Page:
Keith Haring “Untitled” 1980. Cut-up New York Post headline, New York 1980.Inspired by William Burrough´s cut up technique Haring re-arranged headlines and this way created “new news”. Haring Xeroxed some...
“Untitled” 1980. Cut-up New York Post headline, New York 1980.Inspired by William Burrough´s cut up technique Haring re-arranged headlines and this way created “new news”. Haring Xeroxed some of these and pasted them around the city.
Similar work is shown on double spread in the huge Haring book issued by Rizzolo. Pages.54-55. Reagan was elected in 1980 and at that time he was by any not considered the President they wished for. So in a way Haring was a pioneer in doing fake news with atwist of humour.
Between 1980 and 1981, a lot of emerging artists knew the Zeitgeist was changing and were experimenting with new media hoping to catch whatever wave might come along. For a year or two, Xerox art became the rage for many. In fact, Jean Michel Basquiat was doing it before he started painting on canvas, and the form may have even helped him segue from writing cryptic poems in the street to inventing his own image vocabulary based on opening up his inner child. Tom Forcade, the founder of High Times, by the way, was an influence on Jean’s teen years because Forcade was the most legendary character living downtown in the 1970s. Jean dumped a box of shaving cream on his high school principal, something that might have been inspired by Tom throwing a pie inside Congress during an investigation on pornography a few years earlier. One of Jean’s biggest boosters at the time (Glenn O’Brien) was momentarily Editor of High Times, and wrote the first major article on the new writers like Jean and Fab Five, although no one thinks of Jean as a writer today as he quickly backed away from that scene.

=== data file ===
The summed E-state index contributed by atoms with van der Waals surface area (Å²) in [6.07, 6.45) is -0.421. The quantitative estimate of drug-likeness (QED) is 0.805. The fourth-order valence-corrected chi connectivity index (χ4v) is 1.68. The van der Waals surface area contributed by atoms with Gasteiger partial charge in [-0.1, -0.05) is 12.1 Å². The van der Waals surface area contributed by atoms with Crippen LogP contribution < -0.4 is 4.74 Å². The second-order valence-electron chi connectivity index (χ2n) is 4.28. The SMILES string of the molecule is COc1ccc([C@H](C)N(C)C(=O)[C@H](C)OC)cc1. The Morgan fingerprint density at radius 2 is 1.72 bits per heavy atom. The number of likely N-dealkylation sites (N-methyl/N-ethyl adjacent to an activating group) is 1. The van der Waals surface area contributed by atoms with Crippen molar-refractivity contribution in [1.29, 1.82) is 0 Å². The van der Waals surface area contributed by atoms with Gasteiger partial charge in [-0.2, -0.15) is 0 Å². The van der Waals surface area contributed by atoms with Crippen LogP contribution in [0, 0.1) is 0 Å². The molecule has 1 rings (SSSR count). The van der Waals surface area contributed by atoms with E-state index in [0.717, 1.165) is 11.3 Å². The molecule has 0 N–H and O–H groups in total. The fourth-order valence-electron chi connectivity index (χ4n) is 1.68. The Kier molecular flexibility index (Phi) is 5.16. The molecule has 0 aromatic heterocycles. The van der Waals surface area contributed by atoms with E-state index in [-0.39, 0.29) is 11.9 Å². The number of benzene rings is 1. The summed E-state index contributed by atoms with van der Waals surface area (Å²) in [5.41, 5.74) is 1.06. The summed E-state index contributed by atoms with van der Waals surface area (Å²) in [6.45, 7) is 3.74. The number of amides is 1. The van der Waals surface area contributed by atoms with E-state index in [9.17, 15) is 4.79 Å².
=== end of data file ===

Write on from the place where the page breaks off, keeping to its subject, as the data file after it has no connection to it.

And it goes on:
Of all these Xerox artists, Keith Haring was one of the most political, using Burrough’s cut-up technique to rearrange headlines from the rabidly right-wing New York Post to convey shocking messages.Haring was also very prolific. Anytime he did something, Keith usually went all-in, and his short-lived Xerox phase was no exception. Kenny Scharf might have been living with Keith at the time, although maybe they were just in school together but he also joined in with his own Xerox art